Zaatar is the Arabic word of thyme, it is a wild herb that grows throughout hills and fields of the Levant and East Mediterranean regions. Zaatar has become (along with olive tree) a symbol of the land of Palestine. It is strongly associated with the Palestinian identity that it’s being widely adopted by poets, writers and artists in their writings and songs.

Zaatar bread also known as “fatayer fallahi” which means villagers’ pie, is a typical Palestinian pastry mostly made in spring, which is the official season of collecting fresh wild thyme. It is a flat bread, oily but crunchy, stuffed with fresh zaatar leaves, onions and sumac.

Personally, I’m in a never-ending romantic relationship with zaatar bread! Smelling the scent of baking bread mixed with the aroma of roasting thyme greased with olive oil, is where the romance starts over again every time…


Dough Ingredients:
3 cups white flour
1 teaspoon instant yeast
1 teaspoon salt
1/4 teaspoon sugar
1/4 cup olive oil

Filling Ingredients:
2 to 3 cups fresh zaatar leaves (thyme), washed thoroughly
1 medium size onion, finely chopped
1 tablespoon sumac
1 teaspoon salt
2 tablespoon olive oil


For the Dough
: In a medium size bowl, combine flour, yeast, salt, sugar, and olive oil. Rub the mixture together until oil is well combined into the flour. Add one cup of warm water gradually while kneading using one hand (add more water if the dough is dry or flour if it is too sticky). Cover the bowel with a plastic bag and place it in a warm place for about 30 to 40 minutes or until doubled in size.

For the Filling:
Meanwhile, in another bowl, combine zaatar (thyme) leaves, chopped onions, sumac, salt, and olive oil. Mix all together and leave aside.

Cut off the dough to form three or four balls. Roll each of them on a soft surface which is greased with olive oil using rolling pin until you make a paper-thin sheet of dough. Another option is to use your hands to punch down the dough until it becomes very thin that you can’t punch it further (don’t worry if the dough ends up with some holes).

Add a pinch of zaatar stuffing and a pinch of olive oil to the dough sheet, fold two sides of the dough to the middle. Add another pinch of zaatar stuffing and fold the dough. Keep adding pinch of zaatar and folding the dough until you can’t fold it further. (The photos should explain the process better). Leave them for 10 minutes to rest.

Place stuffed dough pieces in an oven tray greased with olive oil. Punch dough down with your hands until flat. Place the tray
in a preheated oven for about 10 minutes or until they become slightly brown or golden. Flip them to the other side and leave them for another 5 minutes. It’s better to be served hot to enjoy the crunchiness of the bread. Typically served with fresh yogurt or tea.


sister herb

Official TTI Chef
I am baking bread today - the traditional Finnish rye bread. Making the dough takes a week as kind of bread we don´t use yeast to rise it but "the root", a starter of the dough.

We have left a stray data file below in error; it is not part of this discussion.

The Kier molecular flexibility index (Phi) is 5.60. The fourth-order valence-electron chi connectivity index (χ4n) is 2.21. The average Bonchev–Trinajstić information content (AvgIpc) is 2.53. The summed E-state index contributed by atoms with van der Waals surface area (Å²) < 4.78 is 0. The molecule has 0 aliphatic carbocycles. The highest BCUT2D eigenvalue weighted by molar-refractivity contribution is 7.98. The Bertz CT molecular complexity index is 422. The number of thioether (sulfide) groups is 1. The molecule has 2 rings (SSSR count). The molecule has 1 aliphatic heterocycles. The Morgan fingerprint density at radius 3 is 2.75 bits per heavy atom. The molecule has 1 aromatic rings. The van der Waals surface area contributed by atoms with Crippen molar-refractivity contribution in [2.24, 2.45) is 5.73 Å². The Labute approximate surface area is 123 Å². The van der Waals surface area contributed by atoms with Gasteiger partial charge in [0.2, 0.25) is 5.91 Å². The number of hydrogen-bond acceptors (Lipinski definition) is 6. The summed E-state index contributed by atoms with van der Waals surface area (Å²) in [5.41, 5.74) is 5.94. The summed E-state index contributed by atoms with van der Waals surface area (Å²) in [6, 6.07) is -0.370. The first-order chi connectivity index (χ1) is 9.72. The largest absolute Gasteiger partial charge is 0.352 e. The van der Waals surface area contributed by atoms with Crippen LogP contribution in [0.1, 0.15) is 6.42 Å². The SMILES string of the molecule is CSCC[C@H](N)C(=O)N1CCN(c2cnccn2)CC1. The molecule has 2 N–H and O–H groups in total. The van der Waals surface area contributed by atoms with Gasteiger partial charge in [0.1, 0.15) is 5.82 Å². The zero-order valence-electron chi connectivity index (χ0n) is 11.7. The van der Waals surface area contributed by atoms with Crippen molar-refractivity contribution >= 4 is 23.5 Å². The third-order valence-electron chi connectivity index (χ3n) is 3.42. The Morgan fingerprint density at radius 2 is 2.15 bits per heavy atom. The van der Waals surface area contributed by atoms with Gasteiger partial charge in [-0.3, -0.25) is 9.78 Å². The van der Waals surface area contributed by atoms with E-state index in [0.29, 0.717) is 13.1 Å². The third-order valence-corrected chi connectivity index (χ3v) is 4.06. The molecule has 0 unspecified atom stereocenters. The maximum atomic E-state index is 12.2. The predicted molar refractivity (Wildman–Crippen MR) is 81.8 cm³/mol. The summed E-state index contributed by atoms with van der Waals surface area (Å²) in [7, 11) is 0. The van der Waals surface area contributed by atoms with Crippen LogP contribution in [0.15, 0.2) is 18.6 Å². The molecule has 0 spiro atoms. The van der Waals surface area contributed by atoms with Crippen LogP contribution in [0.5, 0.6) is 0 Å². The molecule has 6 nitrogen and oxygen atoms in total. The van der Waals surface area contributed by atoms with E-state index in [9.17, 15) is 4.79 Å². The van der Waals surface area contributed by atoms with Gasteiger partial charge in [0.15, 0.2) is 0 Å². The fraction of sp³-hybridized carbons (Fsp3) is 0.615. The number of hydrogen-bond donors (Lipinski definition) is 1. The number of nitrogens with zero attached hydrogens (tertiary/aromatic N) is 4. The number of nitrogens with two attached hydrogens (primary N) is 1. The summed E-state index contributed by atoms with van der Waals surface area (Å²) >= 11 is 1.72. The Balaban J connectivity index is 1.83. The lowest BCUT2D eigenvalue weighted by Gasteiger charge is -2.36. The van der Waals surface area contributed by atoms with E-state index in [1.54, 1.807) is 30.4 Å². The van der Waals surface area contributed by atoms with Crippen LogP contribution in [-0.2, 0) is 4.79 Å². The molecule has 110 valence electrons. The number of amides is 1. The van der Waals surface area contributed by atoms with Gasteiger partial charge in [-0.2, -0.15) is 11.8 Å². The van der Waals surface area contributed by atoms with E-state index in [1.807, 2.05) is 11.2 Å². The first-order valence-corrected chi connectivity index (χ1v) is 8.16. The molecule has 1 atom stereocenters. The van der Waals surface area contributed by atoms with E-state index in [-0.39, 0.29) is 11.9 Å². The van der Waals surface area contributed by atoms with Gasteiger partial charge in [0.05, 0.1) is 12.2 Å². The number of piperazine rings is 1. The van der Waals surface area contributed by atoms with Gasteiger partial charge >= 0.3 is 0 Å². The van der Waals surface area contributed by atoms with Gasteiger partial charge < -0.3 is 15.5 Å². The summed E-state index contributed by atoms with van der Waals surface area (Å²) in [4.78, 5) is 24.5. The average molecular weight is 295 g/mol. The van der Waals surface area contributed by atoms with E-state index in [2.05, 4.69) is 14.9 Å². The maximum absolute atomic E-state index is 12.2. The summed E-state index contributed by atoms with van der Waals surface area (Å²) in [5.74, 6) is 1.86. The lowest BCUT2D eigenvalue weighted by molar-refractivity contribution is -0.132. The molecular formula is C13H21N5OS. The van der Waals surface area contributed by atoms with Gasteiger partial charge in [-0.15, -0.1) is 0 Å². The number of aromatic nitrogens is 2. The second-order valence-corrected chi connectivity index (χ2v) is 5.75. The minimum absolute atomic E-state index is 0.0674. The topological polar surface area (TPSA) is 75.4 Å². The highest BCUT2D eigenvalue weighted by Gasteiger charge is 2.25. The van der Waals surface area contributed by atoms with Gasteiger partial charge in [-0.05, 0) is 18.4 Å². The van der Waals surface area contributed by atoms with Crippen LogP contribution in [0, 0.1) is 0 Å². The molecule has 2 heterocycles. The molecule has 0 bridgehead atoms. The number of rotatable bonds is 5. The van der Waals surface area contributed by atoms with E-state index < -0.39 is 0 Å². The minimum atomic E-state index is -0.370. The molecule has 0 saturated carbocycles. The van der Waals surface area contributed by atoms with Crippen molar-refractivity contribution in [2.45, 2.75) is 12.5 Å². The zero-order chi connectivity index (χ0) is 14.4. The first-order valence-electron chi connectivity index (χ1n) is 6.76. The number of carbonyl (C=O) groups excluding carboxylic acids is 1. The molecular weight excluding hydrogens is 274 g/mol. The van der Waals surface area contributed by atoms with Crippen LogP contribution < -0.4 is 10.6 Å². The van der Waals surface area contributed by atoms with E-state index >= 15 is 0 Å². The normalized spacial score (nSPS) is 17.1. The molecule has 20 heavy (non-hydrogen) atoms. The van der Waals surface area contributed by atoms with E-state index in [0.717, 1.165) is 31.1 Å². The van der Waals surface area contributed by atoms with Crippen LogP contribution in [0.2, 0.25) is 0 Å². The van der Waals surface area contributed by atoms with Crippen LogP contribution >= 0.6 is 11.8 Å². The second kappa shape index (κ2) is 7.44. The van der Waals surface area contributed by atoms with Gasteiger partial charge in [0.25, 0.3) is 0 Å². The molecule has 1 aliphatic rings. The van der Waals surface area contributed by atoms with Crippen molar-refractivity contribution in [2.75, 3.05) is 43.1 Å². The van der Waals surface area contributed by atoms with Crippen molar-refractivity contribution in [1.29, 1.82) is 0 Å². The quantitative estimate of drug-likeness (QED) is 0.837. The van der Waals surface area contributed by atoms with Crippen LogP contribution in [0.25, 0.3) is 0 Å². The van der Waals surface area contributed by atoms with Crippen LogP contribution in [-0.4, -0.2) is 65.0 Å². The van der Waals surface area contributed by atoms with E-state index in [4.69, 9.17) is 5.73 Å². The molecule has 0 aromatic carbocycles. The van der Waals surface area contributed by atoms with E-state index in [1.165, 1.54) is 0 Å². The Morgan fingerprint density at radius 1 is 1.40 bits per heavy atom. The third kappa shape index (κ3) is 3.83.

Rye bread is naturally health enhancing. The health enhancement of rye is based on the rye fibre. There are general clinical studies of the benefits of rye fibre for health in Finland. The main benefits of rye fibre and whole-grain products in the diet are:

• helps stabilize blood sugar levels
• helps in weight control
• minimizes the risk of heart diseases
• lowers the risk of some cancers
• improves gut function.

Finnish rye bread is whole-grain - in other words, the whole grain gets milled. This makes Finnish rye bread extremely healthy and rich in fibre, and it also distinguishes it from rye bread made in other countries.

1 dl (0.42 cup) root of dough* (see note)
1 liter (1 quart) water
1 kg (2.2 lb) rye flour
1 - 1 1/2 tablespoon salt

*Note: How to make root of the dough:

3 dl (1 1/4 cups) water
1 tablespoon skim milk
5 dl (2 cups) rye flour

1. Boil the water and let it boil for 10 minutes without the lid.
2. Cool water with a towel. Add skim milk. Mix the liquid 1 dl (0.42 cup) of rye flour. Cover with a cloth and let sit at room temperature.
3. Add to root of the doughn 1/2 - 1 dl (1/4 - 0.42 cup) rye flour, during 5 to 7 days, mix in the same. The root of the dough starts smell of acidic and seethe.

That root of the dough replaces yeast. Rest of it you can keep in the freezer and use later.

1. Soak the dough just lukewarm water. Whisk half of the rye flour to the water, cover with the towel and leave the rest of the flour to room temperature the next day. Leave the dough to the room temperature to the next day.
2. Add the salt and the next day the rest of the rye flour. Knead the dough well until it is a tough and solid. This is quite heavy work.)
3. Let the dough rise under a towel doubled (2 to 6 hours). Time depends on the quality of the root and on the room temperature.
4. Baked 2 to 4 round, high, conical bread. Take from the dough 1 to 2,5 dl (0.42 to 1 cup) for the next baking (store in the freezer).
5. Raiseunder the towel the 1 - 6 hours. The bread begins to disperse from the surface.
6. Prick the bread with a fork. Bake at 250 degrees C / 482 degrees F for 40 minutes, then at 180 degrees C / 356 degrees F for 50 minutes. The bread is done when the bottom boom by tapping it with your finger.

Rye bread:


This is what the root of the dough looked when I started:


2 days ago:


Today: The dough is finally ready. Now it needs to rise, what takes 2 to 4 hours.


It´s enough for 2 breads.